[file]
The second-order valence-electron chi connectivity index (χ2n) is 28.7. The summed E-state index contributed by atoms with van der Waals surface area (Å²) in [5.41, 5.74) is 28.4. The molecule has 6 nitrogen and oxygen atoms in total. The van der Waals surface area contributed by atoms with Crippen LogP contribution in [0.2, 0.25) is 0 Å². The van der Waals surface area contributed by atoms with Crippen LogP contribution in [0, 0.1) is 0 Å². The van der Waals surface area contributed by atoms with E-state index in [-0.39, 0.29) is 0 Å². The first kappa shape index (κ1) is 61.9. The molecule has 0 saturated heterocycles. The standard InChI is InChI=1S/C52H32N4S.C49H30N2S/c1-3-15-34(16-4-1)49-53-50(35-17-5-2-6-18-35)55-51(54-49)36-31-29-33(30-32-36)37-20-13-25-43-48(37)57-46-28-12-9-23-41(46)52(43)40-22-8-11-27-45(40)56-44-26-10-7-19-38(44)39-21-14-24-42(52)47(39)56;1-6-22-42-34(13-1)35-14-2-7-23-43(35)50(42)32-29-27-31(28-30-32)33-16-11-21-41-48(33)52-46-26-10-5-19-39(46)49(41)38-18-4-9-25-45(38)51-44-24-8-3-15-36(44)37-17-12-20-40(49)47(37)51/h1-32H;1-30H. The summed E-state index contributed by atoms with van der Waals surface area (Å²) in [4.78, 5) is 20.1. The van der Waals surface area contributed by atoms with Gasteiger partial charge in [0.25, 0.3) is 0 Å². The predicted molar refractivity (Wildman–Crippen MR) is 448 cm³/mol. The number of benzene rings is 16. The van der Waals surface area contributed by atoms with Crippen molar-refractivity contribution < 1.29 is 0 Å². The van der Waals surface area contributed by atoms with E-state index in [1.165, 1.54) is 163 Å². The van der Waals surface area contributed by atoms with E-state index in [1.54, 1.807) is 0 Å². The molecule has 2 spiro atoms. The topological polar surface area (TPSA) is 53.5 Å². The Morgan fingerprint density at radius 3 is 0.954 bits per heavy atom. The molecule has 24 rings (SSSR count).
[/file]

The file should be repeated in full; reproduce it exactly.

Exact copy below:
The second-order valence-electron chi connectivity index (χ2n) is 28.7. The summed E-state index contributed by atoms with van der Waals surface area (Å²) in [5.41, 5.74) is 28.4. The molecule has 6 nitrogen and oxygen atoms in total. The van der Waals surface area contributed by atoms with Crippen LogP contribution in [0.2, 0.25) is 0 Å². The van der Waals surface area contributed by atoms with Crippen LogP contribution in [0, 0.1) is 0 Å². The van der Waals surface area contributed by atoms with E-state index in [-0.39, 0.29) is 0 Å². The first kappa shape index (κ1) is 61.9. The molecule has 0 saturated heterocycles. The standard InChI is InChI=1S/C52H32N4S.C49H30N2S/c1-3-15-34(16-4-1)49-53-50(35-17-5-2-6-18-35)55-51(54-49)36-31-29-33(30-32-36)37-20-13-25-43-48(37)57-46-28-12-9-23-41(46)52(43)40-22-8-11-27-45(40)56-44-26-10-7-19-38(44)39-21-14-24-42(52)47(39)56;1-6-22-42-34(13-1)35-14-2-7-23-43(35)50(42)32-29-27-31(28-30-32)33-16-11-21-41-48(33)52-46-26-10-5-19-39(46)49(41)38-18-4-9-25-45(38)51-44-24-8-3-15-36(44)37-17-12-20-40(49)47(37)51/h1-32H;1-30H. The summed E-state index contributed by atoms with van der Waals surface area (Å²) in [4.78, 5) is 20.1. The van der Waals surface area contributed by atoms with Gasteiger partial charge in [0.25, 0.3) is 0 Å². The predicted molar refractivity (Wildman–Crippen MR) is 448 cm³/mol. The number of benzene rings is 16. The van der Waals surface area contributed by atoms with Crippen molar-refractivity contribution < 1.29 is 0 Å². The van der Waals surface area contributed by atoms with E-state index in [1.165, 1.54) is 163 Å². The van der Waals surface area contributed by atoms with E-state index in [1.54, 1.807) is 0 Å². The molecule has 2 spiro atoms. The topological polar surface area (TPSA) is 53.5 Å². The Morgan fingerprint density at radius 3 is 0.954 bits per heavy atom. The molecule has 24 rings (SSSR count).